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XML for Data: An early look at XQuery

A review of the XQuery working draft and how it applies to XML for data

Kevin Williams (kevin@blueoxide.com), CEO, Blue Oxide Technologies, LLC
Kevin Williams is the CEO of Blue Oxide Technologies, LLC, a company that designs software tools that help companies take advantage of the service-oriented Internet. Visit their Web site at http://www.blueoxide.com. He can be reached for comment at kevin@blueoxide.com.

Summary:  This column looks at the current state of the XML Query (a.k.a. XQuery) working draft. Kevin Williams shows how to use the FLWR ("flower") clauses, introduces the distinct-values function (which lends itself to pivoting data relationships), and offers his assessment of how XQuery will affect data document manipulation. Code samples in XQuery and XML demonstrate the use of for, let, where, and return (FLWR) clauses.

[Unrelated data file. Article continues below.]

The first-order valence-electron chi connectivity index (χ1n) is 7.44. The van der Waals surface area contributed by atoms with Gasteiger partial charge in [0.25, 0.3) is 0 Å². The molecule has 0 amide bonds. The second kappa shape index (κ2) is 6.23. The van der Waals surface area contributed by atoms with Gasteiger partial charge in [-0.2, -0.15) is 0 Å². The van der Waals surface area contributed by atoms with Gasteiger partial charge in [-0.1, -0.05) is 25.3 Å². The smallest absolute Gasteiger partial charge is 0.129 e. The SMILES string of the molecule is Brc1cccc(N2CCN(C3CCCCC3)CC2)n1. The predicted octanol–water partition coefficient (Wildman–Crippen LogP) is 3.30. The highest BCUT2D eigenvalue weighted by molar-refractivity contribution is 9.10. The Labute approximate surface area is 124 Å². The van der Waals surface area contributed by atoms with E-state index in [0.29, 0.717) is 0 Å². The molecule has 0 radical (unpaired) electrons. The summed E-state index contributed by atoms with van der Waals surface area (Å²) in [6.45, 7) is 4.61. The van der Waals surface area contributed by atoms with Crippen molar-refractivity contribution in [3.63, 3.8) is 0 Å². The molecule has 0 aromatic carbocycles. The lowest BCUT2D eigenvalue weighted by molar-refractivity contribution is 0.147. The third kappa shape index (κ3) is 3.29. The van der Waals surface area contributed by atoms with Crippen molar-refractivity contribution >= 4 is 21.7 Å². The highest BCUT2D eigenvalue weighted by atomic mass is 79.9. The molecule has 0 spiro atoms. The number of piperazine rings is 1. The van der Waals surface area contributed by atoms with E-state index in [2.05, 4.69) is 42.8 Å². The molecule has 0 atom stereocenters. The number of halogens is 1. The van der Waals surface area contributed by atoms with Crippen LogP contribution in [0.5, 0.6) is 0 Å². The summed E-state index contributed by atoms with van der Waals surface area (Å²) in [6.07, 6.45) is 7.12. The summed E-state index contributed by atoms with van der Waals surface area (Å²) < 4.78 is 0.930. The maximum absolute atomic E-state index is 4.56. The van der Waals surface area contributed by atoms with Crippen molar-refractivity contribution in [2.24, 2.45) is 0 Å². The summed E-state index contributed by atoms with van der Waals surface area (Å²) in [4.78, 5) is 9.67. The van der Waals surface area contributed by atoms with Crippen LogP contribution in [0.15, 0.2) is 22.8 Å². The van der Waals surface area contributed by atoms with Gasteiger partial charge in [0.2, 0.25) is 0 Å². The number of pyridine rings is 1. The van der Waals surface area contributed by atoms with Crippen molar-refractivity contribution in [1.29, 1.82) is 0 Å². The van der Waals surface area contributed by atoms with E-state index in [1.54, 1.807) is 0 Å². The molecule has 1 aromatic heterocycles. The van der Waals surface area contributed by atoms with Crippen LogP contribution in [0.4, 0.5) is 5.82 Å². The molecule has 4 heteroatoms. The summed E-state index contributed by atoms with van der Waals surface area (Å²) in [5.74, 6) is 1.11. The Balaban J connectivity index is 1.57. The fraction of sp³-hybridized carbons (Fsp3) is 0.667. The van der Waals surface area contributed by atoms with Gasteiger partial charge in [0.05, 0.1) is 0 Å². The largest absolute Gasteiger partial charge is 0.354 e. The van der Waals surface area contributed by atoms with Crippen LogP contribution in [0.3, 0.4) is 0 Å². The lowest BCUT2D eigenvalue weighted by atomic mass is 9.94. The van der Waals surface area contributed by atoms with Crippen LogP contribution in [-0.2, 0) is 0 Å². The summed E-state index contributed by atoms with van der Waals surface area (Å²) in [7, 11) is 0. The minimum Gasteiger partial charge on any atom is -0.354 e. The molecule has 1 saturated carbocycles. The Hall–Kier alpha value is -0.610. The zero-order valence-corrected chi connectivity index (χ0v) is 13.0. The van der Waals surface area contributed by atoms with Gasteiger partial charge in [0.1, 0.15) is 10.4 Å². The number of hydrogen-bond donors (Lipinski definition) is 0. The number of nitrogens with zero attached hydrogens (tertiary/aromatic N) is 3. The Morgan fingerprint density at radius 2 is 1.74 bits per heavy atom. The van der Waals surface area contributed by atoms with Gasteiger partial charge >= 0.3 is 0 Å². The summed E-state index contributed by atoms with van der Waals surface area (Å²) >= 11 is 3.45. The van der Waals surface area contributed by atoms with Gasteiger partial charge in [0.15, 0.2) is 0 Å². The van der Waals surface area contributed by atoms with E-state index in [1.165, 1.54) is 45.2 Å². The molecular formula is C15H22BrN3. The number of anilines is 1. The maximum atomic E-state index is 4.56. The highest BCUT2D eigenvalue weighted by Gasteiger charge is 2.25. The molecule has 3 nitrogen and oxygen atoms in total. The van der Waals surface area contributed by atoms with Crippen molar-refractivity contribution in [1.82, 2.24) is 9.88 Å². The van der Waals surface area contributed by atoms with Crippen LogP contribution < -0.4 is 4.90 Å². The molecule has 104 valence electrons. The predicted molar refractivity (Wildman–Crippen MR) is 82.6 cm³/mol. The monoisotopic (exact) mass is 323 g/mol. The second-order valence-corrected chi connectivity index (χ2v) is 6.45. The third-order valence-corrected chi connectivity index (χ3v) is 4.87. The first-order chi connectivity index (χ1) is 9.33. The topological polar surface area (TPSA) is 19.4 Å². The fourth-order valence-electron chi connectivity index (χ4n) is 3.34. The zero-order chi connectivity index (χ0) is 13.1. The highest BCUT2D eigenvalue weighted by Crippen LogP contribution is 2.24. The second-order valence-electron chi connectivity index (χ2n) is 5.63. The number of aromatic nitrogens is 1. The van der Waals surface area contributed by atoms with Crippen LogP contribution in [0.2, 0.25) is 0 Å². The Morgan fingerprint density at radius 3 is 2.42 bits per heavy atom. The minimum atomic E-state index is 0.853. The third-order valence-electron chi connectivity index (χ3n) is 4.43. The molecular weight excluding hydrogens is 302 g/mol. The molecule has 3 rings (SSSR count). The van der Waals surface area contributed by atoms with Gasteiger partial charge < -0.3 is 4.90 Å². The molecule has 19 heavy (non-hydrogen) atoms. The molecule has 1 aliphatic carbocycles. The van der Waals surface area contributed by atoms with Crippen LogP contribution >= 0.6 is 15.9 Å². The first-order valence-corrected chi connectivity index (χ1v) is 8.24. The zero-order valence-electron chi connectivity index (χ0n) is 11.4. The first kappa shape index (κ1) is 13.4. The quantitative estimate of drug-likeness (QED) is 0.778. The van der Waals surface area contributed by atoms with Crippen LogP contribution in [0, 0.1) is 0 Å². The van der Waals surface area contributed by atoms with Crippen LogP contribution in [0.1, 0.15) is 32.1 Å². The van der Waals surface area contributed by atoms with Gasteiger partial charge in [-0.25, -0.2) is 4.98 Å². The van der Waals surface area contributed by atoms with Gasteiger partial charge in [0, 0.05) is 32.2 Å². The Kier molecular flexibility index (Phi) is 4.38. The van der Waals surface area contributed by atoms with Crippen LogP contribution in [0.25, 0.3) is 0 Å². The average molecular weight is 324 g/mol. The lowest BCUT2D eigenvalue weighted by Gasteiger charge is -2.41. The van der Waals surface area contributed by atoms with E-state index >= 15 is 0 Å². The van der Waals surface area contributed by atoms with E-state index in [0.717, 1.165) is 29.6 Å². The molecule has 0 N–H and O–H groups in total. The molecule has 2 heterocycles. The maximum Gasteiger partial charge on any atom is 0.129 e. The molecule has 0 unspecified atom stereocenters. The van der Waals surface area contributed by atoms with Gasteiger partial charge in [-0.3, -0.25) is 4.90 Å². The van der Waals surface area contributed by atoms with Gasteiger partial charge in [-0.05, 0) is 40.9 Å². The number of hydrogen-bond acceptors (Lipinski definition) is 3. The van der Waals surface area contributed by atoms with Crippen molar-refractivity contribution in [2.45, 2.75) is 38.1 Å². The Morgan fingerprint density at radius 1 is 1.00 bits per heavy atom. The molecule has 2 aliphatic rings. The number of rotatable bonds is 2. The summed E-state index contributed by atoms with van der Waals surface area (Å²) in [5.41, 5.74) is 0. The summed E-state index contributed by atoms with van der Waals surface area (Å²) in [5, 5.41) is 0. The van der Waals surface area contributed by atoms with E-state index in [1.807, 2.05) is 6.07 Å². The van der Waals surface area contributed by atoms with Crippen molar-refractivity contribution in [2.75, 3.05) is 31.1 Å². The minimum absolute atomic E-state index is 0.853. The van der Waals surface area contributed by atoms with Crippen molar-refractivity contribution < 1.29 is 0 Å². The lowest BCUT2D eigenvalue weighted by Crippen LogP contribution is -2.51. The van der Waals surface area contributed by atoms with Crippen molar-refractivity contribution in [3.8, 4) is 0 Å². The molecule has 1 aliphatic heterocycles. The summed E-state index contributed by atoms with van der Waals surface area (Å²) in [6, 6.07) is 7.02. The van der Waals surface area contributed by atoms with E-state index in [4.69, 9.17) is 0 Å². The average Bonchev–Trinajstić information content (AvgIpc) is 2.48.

View more content in this series

Date:  01 Feb 2002
Level:  Introductory

Comments:  

If you've ever tried to use XSL to do any sort of complex data operation, such as joining two sets of elements, pivoting a relationship, or even relatively simple mathematical calculations, you know it falls a bit short in the feature department for data operations. To get around this problem, style sheet authors have had to use every trick in the book -- chaining multiple style sheets together, nesting xsl:for-each operators hip deep, and writing syntactically obtuse code that would give a Perl guru a headache. Fear not, for help is on the way. The XQuery specification, currently tracking towards a summer 2002 release, addresses all of these problems and more.

So what is XML Query?

XML Query, often abbreviated as XQuery, is a specification that's been around in one form or another for a few years now. The XML Query working group, chartered in September 1999, was tasked with creating a flexible query language to extract data from XML documents. The latest working drafts (see Resources) go a long way toward achieving this goal.